To estimate the SCC, we need an integrated model of the climate–economy system that captures how the trajectory of future global temperatures change in response to an additional unit of CO_{2} emissions, how these climatic changes affect the global economy over time, and finally, how these impacts alter global consumption and welfare. We will make use of a version of the well-known Dynamic Integrated Climate Economy (DICE) model (4). To make our analysis directly comparable with the IWG's, our version of DICE makes use of the same socioeconomic scenarios and model parameterization as their study,^{¶} with one important difference. The IWG used constant values of the consumption discount rate in its analysis. For deterministic consumption streams and isoelastic utility, the consumption discount rate is related to the utility discount rate δ throughwhere is the mean consumption growth rate up to time *t* (see e.g., ref. 2). This is the rate used to discount changes in consumption rather than changes in utility , which are discounted at the rate δ. Because is generally nonconstant in the DICE model, even if δ is a constant, as is conventionally assumed, the consumption discount rate cannot be constant. Our analysis thus will make use of formula **9**, in which the consumption discount rate is derived from explicit welfare assumptions and the rate of consumption growth that emerges endogenously from the DICE model, rather than assuming an ad hoc constant rate.

To operationalize discounting formula **9**, we need to specify values for δ and η. We consider three different schemes for δ: First, we use Stern’s value of , then Nordhaus’s value of ; finally, we consider the efficient discount rate under disagreement from Eq. **6**, where we assume equal weights on the Stern and Nordhaus values of δ. The value of η can be estimated from a variety of empirical sources, including income tax schedules (12), asset markets (13), and behavioral surveys (14). Although the empirical literature is not without its problems, is often taken as a reasonable starting point (15), with values between 1 and 3 recommended for sensitivity analysis (16). We adopt this approach and compute the SCC for for each of our three choices for δ using the IWG's version of the DICE model. Our results are displayed in Fig. 1. For reference, we also plot the value of the SCC for the three constant consumption discount rate scenarios used by the IWG: .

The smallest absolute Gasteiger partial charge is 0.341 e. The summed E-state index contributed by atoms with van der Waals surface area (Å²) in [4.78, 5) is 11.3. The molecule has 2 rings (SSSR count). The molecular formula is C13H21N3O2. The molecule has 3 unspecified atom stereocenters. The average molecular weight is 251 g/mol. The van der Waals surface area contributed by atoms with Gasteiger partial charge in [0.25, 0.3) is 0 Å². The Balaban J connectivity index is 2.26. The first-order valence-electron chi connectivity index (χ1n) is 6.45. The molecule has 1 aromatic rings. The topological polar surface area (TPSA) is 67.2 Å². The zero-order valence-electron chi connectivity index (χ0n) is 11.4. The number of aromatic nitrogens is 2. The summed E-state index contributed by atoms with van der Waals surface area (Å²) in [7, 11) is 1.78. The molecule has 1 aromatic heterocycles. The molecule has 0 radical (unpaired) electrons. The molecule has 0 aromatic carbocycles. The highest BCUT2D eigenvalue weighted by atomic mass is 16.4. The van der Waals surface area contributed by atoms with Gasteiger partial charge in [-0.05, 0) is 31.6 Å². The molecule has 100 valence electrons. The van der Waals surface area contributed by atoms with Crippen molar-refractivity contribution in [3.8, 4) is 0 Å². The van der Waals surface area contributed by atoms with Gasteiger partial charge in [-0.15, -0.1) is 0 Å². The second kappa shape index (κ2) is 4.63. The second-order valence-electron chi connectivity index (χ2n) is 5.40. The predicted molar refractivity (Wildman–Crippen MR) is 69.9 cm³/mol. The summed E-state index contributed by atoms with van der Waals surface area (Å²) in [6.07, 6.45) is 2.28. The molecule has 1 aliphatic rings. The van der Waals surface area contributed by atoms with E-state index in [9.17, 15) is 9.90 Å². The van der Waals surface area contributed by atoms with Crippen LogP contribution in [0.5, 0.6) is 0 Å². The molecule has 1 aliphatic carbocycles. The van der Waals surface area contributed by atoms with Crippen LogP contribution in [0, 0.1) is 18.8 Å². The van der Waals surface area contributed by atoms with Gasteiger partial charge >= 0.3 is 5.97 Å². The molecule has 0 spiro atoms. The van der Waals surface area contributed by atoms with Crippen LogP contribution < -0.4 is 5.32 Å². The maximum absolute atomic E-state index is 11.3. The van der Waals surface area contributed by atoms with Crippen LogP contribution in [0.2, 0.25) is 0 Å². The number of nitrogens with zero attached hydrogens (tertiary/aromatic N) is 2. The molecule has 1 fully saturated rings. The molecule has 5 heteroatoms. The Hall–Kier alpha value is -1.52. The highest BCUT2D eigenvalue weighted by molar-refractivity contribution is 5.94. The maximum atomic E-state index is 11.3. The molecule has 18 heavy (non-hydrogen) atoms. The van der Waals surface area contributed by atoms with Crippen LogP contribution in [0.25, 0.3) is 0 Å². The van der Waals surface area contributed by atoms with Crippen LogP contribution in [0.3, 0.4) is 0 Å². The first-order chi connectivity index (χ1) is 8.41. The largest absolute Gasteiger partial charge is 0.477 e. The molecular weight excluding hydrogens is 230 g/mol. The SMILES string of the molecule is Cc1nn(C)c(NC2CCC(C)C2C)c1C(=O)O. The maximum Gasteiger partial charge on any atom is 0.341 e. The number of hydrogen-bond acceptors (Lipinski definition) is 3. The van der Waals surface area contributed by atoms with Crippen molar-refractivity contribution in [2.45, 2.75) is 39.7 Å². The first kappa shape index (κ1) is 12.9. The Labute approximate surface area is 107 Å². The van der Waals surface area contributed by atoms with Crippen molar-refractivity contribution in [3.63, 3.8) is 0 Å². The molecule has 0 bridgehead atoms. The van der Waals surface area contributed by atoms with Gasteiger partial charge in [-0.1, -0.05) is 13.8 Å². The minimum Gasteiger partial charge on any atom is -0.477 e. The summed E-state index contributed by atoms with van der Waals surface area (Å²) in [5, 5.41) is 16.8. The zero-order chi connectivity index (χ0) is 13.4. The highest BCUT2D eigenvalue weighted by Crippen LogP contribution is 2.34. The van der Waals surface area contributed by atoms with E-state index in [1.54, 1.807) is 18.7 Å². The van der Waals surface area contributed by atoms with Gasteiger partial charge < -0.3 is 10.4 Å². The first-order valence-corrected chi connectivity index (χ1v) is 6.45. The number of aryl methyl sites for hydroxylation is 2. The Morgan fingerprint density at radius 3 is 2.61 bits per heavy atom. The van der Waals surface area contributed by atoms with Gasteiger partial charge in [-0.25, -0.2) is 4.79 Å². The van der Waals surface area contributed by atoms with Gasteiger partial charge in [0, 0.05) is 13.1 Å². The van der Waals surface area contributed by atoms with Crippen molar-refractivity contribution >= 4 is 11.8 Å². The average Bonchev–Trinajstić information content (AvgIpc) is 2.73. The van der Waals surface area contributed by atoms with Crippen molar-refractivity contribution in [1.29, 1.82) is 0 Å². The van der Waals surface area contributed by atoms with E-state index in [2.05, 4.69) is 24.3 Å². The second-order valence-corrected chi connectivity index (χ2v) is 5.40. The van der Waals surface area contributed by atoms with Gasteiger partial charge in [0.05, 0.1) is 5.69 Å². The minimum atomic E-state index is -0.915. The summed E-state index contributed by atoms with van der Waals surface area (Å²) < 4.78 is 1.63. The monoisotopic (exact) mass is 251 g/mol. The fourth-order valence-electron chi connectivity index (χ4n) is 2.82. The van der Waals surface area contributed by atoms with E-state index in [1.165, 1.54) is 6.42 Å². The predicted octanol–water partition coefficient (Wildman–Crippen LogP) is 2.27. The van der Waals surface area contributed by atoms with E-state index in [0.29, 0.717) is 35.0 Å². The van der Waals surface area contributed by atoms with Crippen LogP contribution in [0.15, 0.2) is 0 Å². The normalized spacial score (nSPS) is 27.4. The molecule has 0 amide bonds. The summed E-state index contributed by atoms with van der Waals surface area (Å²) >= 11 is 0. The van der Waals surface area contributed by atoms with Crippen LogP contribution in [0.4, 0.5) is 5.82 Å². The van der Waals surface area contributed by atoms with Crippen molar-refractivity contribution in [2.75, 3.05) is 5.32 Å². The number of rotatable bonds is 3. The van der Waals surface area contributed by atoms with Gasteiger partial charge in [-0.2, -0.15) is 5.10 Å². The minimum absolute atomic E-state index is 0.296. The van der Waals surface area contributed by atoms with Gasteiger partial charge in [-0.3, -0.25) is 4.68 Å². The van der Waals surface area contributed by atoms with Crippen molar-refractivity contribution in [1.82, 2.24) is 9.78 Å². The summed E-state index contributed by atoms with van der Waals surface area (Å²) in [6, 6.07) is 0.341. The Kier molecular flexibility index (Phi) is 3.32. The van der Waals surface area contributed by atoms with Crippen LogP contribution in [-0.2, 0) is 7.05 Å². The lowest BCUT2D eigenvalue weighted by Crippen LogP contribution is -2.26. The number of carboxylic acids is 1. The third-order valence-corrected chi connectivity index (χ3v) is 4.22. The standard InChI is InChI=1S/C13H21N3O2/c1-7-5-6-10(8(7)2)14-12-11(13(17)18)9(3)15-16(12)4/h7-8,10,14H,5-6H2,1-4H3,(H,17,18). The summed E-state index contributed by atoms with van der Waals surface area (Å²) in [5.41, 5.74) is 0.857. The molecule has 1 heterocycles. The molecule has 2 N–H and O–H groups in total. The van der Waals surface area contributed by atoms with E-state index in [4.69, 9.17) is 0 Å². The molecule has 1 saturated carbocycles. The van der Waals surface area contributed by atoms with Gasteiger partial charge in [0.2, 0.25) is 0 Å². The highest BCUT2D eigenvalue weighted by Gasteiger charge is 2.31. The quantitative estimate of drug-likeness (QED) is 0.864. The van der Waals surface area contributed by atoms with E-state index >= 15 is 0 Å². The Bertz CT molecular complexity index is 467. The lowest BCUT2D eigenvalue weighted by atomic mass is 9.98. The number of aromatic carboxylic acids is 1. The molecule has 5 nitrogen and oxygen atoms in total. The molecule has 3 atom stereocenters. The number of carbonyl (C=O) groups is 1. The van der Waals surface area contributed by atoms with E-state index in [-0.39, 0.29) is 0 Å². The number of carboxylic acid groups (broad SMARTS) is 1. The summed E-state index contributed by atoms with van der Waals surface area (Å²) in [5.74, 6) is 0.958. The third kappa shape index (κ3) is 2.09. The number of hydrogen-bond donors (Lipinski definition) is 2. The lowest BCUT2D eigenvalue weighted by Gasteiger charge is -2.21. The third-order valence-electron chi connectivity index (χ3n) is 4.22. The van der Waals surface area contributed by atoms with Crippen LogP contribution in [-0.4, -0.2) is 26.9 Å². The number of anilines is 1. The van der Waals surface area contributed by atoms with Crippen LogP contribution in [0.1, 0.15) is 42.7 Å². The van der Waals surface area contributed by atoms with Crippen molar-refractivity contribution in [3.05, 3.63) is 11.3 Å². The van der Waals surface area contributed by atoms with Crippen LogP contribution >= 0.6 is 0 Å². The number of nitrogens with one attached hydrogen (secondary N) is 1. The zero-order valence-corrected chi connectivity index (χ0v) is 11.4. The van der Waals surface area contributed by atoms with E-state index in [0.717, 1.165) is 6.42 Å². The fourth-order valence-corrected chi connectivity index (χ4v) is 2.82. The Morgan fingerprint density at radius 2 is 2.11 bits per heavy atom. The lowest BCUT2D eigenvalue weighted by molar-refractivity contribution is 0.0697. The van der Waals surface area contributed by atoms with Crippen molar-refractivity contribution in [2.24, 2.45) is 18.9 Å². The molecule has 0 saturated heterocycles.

As the figure makes clear, the values of the SCC computed with the efficient discount rate lie between those computed with the Stern and Nordhaus values of δ for each value of η. The SCC values under disagreement are derived from a procedure that is both equitable and efficient; thus, they achieve a successful compromise between opposing viewpoints.

The SCC is a declining function of η in our simulations, with differences in the value of δ having a large effect for small values of η, and a smaller effect for larger values of η. This can be understood by examining the formula for the consumption discount rate in Eq. **9**.^{‖} Because is increasing in η, climate damages that are distant in time are discounted heavily for large values of η. This gives rise to low values of the SCC. For large enough η, the weight placed on future climate damages is already small for , so changing the value of δ has a comparatively small absolute effect on the SCC, as this modifies an already small quantity. The relative effect of a change in δ on the SCC, however, is still significant for large η, with the Stern value 74% larger than the Nordhaus value, even for . Regardless of the exact value of η, the efficient discount rate under disagreement thus may be used to resolve empirically meaningful disputes about the value of δ.

## Conclusions

As many economists have emphasized (e.g., refs. 16, 19), ethical judgments are intrinsic to climate change policy, and nowhere do they play a greater role than in the question of how to discount the far future. As with all ethical judgments, there is a plurality of legitimate viewpoints about the appropriate value for the utility discount rate. Although public reasoning and debate may help us refine our positions, the outcome of this process is unlikely to result in a unique consensus. As Amartya Sen (20) noted, “Even the most vigorous critical examination can still leave conflicting arguments that are not eliminated by impartial scrutiny.” How can rational policy recommendations be made in an environment characterized by such persistent and quantitatively important disagreements?

We have argued for a social choice-based approach to climate policy that reflects the diversity of opinion on ethical matters. This has both pragmatic and philosophical advantages. Pragmatically, our approach provides a formal mechanism for avoiding impasses caused by ethical disagreements. Everyone’s opinion counts, and no one can claim that policy recommendations are derived from morally high-handed modeling assumptions. Philosophically, our method draws on a long democratic tradition in social choice theory that assigns each preference an equal weight in public decision making to arrive at a consensus acceptable to all.